Silver Kandyan Knife
Place of Origin: Ceylon (Sri Lanka)
Date: 18th Century
*Blade length is the edged portion only.
Ceylonese knives have always been available in quite good quantities on the art and antiques market, and if we read Deraniyagala (1942) then we learn they have generally all been inaccurately grouped as Piha-Kaetta, when this term only applies to the heavy versions with chopper like blades.
Although Deraniyagala is a little general with his classifications, the example shown here could be classified as an ‘Ul Pihiya’ a type reserved for high ranking individuals and as a Royal knife. Regardless of technical terms it has wonderful form and quite different to those more commonly seen.
The primary material used is silver, usually we find grips of ivory, horn, coral and other organic materials. This makes it surprisingly heavy for a small knife. The grip scales are solid silver as is the applied ricasso. A further application of thinner repoussé sheet silver is applied to the central portion of the blade including the spine. On the central area and spine we see floral patterns, with the last third of the blade inlaid with silver vines.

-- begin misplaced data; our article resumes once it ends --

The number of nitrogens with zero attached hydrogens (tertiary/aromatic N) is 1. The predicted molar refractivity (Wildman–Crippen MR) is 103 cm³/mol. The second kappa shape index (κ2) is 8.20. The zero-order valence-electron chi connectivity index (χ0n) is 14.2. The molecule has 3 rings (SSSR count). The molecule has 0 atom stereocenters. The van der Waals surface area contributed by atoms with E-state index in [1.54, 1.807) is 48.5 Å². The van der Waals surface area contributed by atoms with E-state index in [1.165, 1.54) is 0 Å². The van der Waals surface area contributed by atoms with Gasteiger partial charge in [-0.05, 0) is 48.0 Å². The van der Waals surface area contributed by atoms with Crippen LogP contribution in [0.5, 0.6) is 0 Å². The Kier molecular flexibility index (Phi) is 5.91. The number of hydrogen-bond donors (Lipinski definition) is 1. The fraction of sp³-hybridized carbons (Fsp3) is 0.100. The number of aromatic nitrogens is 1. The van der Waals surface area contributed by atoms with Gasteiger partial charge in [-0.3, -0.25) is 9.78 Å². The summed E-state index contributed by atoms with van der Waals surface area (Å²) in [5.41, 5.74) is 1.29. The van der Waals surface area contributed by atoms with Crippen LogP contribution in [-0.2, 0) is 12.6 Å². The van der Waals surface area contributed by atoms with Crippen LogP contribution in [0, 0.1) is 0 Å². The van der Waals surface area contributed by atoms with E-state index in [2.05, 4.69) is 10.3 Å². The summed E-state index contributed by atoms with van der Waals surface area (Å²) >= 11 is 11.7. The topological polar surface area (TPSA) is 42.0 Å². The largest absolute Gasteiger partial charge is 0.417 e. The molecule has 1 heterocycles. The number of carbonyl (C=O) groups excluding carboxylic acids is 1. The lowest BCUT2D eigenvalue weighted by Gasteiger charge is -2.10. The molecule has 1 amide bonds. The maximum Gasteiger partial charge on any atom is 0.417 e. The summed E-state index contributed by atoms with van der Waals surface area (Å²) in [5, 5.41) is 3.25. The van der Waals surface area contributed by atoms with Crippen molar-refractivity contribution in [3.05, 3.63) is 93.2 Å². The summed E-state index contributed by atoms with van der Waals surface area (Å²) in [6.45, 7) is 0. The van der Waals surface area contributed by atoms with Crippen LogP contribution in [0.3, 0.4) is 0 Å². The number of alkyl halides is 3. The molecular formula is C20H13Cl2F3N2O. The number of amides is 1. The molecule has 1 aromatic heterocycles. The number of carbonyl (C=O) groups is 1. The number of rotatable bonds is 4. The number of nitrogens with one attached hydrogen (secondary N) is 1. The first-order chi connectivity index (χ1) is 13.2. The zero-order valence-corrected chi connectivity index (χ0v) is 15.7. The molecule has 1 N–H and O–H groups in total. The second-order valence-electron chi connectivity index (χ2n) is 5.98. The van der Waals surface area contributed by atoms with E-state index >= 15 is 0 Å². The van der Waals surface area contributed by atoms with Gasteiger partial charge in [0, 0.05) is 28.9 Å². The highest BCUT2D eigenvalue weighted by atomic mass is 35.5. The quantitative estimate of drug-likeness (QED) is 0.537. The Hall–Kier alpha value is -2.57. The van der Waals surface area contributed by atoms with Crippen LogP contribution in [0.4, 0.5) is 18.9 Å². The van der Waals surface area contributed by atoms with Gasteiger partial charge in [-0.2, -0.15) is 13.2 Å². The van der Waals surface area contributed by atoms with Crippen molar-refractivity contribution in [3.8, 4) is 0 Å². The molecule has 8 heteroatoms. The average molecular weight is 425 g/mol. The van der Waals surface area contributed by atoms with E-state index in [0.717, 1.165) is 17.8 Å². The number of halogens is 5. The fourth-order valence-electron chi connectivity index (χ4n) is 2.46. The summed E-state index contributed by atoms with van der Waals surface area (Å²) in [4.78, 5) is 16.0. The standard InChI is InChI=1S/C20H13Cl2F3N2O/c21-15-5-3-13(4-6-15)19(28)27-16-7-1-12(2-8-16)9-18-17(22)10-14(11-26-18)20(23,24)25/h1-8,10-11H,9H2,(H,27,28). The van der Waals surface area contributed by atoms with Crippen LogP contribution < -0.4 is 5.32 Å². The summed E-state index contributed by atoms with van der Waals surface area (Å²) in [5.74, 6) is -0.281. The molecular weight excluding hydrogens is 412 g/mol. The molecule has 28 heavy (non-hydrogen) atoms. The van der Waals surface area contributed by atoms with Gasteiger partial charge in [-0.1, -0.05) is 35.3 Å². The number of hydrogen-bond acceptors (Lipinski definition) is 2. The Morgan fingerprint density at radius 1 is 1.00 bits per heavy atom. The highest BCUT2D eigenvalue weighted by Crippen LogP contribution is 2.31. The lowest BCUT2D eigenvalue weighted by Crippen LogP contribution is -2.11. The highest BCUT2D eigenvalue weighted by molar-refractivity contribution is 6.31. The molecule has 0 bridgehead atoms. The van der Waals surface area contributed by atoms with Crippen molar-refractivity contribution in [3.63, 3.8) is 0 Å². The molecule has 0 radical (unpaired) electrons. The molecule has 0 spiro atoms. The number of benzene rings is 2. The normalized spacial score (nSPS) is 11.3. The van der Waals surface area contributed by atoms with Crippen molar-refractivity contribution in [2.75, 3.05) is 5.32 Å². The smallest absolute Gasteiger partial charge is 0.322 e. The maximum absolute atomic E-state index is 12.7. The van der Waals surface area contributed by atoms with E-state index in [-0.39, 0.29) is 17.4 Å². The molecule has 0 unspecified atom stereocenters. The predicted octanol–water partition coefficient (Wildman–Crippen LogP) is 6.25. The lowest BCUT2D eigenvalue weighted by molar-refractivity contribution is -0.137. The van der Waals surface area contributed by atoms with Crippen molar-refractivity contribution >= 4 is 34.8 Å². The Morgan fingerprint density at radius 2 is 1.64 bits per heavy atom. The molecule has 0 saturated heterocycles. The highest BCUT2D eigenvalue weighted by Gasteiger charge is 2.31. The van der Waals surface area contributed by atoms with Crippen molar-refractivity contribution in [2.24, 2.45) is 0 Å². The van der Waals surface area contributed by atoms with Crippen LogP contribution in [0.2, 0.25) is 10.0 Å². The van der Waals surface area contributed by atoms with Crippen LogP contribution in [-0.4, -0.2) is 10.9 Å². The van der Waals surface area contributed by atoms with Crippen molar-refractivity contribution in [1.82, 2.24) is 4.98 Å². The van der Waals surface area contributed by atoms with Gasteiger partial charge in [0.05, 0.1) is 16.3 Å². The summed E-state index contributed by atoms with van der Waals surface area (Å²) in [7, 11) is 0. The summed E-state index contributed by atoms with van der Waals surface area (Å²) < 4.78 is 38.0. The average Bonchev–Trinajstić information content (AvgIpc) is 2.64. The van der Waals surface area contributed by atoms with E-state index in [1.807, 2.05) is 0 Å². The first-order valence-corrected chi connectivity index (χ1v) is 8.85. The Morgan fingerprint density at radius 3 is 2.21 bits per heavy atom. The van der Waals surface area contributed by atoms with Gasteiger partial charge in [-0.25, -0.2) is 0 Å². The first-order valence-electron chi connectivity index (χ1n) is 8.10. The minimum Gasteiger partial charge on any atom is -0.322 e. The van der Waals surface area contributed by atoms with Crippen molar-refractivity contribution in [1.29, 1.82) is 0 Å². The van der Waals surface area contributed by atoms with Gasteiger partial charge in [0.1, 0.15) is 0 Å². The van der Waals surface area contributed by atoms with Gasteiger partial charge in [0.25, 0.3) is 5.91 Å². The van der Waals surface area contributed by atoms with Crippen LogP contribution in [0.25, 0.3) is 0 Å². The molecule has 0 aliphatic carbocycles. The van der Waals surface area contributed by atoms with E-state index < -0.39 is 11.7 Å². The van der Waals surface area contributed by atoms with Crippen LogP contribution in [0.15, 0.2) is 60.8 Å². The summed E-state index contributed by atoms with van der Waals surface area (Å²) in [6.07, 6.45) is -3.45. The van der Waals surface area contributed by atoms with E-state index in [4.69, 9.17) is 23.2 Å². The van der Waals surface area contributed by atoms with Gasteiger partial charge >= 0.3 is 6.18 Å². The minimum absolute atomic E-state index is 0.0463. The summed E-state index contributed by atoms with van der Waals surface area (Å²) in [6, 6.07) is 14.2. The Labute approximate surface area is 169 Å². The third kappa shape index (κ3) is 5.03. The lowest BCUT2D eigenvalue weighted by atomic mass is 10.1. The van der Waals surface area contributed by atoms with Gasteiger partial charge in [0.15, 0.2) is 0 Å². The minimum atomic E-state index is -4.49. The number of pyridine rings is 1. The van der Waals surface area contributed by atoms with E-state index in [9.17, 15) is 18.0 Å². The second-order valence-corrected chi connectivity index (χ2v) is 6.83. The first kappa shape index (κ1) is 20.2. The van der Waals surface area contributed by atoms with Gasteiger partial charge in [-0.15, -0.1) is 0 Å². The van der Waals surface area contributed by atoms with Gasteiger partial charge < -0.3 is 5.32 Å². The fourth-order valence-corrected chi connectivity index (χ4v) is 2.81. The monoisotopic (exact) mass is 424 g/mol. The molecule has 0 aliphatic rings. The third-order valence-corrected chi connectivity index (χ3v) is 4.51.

The hilt shape further separates this knife from most others, the dog-leg shape, unlike the term, is quite beautiful, other hilts will have a gentle taper, but this example has a bend and abrupt straightening of the pommel giving the knife quite a wonderful aesthetic.
The distinctive Ceylonese curling scrollwork you see all over this knife is termed liya-pata and liya-vela, and in this instance is especially intricate and brings the object to life.
See Hales (2013) no.131, p.63 for an example with the same shaped hilt.